It is commonly claimed that no American was ever charged with a crime because of the collapse of the markets in 2008. In fact, Madoff was the icon, both the villain and the victim, of 2008. His Ponzi scheme was different in degree but not kind from the sub-prime-mortgage chicanery which brought down the markets. Bernie Madoff wasn't caught by the authorities; he confessed and turned himself in when he realized that the Wall Street collapse would also collapse his Ponzi scheme

The Wizard of Lies

Diana Henriques' The Wizard of Lies supplies the details which allow us to see the tragic double-bind pattern of Bernie Madoff's life.  We can see hints of a "Romeo and Juliet" story in the fact that Ruth Madoff was thirteen when she first met her future husband.  She was eighteen when the Madoffs married on November 25, 1959.  Days later Bernie filed the papers to create Bernard L. Madoff Investment Securities.  He was twenty-one.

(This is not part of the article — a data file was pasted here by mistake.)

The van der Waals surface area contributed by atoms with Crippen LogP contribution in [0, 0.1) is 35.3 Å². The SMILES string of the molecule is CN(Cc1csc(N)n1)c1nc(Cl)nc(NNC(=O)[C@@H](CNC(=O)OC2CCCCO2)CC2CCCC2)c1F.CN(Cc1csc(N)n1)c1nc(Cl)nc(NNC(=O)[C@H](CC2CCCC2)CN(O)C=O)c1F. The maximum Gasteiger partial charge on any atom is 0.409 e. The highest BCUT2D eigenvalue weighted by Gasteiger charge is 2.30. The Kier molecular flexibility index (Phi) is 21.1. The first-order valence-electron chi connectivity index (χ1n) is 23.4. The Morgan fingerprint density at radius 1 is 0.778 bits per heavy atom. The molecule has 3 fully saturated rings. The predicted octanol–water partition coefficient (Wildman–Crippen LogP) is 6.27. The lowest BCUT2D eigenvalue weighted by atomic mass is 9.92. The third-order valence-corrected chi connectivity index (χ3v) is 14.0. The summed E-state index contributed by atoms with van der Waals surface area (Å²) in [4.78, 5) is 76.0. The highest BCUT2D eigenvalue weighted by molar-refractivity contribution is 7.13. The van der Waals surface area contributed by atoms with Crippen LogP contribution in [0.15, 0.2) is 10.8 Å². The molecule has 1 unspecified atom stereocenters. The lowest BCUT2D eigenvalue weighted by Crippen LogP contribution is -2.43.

Henriques observes that Ruth's family, the Alperns, were significantly higher on the socio-economic ladder than the Madoffs. We might imagine a "Great Gatsby" scenario with Ruth playing Gatsby's "Daisy" and the object of his Macbeth-like ambitions. By 1962, as Henriques reports, Bernie was already operating illegally as an unlicensed stock broker for clients of his father-in-law's accounting firm and covering up "huge losses he inflicted on his clients when he improperly invested their savings in high-risk newly issued stocks."  Madoff's fraudulent reporting of profits actually enhanced his reputation on Wall Street leading to more people investing in his firm.  After the crash of 1987, Madoff began to pay off his clients with cash from new investors, and his Ponzi/pyramid scheme had begun in earnest.  Madoff claimed to be aware in 1998 that his scheme was destined to collapse and his crimes uncovered.  Why he didn't run? Why didn't he escape somewhere with his ill-gotten millions? Henriques quotes Madoff that “There was never a thought to run away and hide my money.… It never entered my mind to do that.”